Can I have your autograph please?
Posted August 7, 2013
Updated August 8, 2013
The sport of autograph collecting has received a lot of attention lately. See Johnny Manziel, Jadeveon Clowney, Teddy Bridgewater and Braxton Miller. They all had signed merchandise for sale on line.
How did it get there is a basic question, but more importantly, were they paid for their autographs?
It can be as simple as a player signing an item for a person who decides to sell it. There's not much an athlete can do about that.
It can be as complex as a player signing MULTIPLE items that a person will sell after sharing a lump sum of money with the athlete who signed.
Here's a very telling segment from an article in CBS Sports by Bruce Feldman, who interviewed Rob Rudolph, owner of a memorabilia company.
Rudolph says his company has paid many pro athletes for the signing of items, but says when it comes to college athletes, "it gets a little sketchy. ... we've had arrangements to sign memorabilia for us as soon as their bowl game ends. We have many bowl games down here in Florida. It may be two hours after the game ends, we're gonna meet at this hotel room. We'll buy their used game jerseys, their cleats. They'll sign stuff for us. That's a gray area because the moment they're signing and getting their money, their eligibility is done, but when the arrangement is made before their eligibility. ... that's what I can say. I have never had a paid signing with an eligible player, but I know that is going on all the time. All the time."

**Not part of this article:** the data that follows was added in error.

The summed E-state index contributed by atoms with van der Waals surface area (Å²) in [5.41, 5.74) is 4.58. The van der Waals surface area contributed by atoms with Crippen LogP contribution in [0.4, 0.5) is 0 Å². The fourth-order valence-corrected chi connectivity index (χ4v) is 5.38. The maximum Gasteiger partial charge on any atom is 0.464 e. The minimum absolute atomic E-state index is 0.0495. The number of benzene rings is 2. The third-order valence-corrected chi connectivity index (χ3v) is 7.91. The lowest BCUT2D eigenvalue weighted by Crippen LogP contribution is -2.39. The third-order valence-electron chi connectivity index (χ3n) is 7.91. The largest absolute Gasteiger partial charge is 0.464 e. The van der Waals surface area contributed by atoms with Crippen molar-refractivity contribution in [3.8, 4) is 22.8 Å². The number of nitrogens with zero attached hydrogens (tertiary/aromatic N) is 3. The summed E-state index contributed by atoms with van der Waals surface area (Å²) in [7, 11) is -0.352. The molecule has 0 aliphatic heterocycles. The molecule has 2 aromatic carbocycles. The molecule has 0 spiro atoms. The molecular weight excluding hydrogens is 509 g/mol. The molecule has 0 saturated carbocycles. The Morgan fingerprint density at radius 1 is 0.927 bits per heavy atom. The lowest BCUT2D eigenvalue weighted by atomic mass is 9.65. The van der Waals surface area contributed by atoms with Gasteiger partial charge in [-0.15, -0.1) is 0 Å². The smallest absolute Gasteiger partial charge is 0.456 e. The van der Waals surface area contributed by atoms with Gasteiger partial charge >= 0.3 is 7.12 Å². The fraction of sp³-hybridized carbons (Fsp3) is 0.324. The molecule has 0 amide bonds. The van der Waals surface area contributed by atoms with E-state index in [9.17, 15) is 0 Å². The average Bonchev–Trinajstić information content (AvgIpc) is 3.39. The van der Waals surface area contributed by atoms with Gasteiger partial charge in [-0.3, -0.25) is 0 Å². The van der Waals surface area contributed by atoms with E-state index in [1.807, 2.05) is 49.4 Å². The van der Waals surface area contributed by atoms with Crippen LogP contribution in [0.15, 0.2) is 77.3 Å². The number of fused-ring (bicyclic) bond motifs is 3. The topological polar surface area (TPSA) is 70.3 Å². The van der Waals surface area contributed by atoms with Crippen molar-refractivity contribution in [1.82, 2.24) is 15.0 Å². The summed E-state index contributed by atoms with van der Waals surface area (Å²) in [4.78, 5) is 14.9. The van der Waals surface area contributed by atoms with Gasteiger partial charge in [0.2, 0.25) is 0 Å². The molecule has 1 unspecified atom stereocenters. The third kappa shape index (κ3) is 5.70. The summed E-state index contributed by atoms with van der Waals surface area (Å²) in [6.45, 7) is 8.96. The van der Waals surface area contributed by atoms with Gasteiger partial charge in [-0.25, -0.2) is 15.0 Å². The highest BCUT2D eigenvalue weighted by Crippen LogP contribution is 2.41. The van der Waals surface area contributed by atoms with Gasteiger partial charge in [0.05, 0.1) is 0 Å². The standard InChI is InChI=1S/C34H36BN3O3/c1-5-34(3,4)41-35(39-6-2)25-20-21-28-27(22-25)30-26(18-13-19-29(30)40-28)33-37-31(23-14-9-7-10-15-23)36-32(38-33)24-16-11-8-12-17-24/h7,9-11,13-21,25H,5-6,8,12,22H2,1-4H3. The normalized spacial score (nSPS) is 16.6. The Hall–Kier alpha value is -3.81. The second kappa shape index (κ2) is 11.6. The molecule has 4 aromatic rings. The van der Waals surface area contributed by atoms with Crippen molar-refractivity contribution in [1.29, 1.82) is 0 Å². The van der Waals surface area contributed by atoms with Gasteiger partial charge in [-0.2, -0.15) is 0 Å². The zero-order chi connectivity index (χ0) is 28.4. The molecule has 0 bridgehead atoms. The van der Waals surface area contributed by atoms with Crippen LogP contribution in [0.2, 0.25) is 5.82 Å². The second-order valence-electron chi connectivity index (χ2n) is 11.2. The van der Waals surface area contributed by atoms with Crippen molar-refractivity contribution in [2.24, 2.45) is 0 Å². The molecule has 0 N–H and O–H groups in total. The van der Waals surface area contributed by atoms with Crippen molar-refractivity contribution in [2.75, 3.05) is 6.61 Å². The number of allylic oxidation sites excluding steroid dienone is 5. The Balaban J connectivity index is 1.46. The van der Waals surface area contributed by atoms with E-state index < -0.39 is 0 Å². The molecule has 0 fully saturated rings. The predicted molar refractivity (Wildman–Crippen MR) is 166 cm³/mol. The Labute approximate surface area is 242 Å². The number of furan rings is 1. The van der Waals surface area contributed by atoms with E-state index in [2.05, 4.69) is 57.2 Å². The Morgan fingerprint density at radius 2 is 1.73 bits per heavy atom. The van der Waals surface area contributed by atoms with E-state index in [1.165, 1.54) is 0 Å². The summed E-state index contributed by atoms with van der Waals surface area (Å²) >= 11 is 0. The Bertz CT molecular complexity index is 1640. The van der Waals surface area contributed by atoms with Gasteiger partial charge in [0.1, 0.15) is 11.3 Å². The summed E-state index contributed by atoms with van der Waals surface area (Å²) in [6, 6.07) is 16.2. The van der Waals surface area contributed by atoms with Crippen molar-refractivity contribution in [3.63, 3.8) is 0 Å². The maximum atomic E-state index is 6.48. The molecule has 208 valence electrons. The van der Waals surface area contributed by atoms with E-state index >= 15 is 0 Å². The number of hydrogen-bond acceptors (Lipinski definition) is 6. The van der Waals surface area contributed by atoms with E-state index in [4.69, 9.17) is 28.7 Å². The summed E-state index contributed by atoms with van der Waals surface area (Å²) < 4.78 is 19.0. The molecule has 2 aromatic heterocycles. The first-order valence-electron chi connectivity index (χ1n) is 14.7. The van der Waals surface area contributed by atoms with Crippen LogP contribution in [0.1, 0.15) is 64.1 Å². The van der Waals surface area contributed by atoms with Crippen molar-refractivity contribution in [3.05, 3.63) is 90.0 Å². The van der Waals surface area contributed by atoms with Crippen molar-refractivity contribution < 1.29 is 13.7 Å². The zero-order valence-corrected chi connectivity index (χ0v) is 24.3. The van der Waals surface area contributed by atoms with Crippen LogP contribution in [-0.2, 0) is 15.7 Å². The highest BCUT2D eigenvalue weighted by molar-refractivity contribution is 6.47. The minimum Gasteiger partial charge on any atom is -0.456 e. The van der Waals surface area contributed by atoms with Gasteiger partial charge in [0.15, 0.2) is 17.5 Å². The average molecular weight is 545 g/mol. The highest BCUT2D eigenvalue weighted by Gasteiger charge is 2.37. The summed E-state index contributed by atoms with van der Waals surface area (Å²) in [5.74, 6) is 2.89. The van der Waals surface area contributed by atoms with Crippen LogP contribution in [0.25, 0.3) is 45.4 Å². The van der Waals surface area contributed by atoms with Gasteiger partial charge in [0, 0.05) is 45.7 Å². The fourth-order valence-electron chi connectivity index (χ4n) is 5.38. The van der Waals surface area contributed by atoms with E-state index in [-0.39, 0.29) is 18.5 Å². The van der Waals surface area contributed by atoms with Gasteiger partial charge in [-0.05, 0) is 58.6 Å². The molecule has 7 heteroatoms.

Note to athletes. If you are still eligible and someone asks you to sign multiple items, they are going to sell it. If they offer you money and you take it, you risk your eligibility. Go ahead if that's what you want.
Professional athletes are a little more savvy when it comes to autograph seekers.
I have seen autograph hounds with the intention to sell send a youngster to ask a player for an autograph. I specifically remember a Cleveland Indians player watch the whole thing unfold. He recognized the "Dad" from previous days of collecting autographs. He told the kid, 'I'll sign for you but tell that gentleman back there he has enough of my autographs.'
It's a tough call for an athlete. To sign or not to sign? When do they stop? There will always be the disappointed person in the group that didn't get one.
I have collected autographs over the years to display in my "sports room" at home. Stand-alone signatures are quite often impossible to read. I prefer autographs on a picture or an item that quickly identifies the player or coach.
Michael Jordan, Dale Earnhardt, Walter Payton, Joe Montana, Joe Namath, Mickey Mantle and Ted Williams are a few signatures that help decorate my room. I fondly remember the moment I got them, a brief connection while they signed.
Please note: I didn't knock down a kid to get a player's autograph or send one to ask for me and they are NOT for sale.
It's been a long time since I asked for an autograph, but in the right situation and setting, I would add to my collection. There's nothing wrong with getting an autograph.
It's the intention of what to do with it that carries many shades of gray.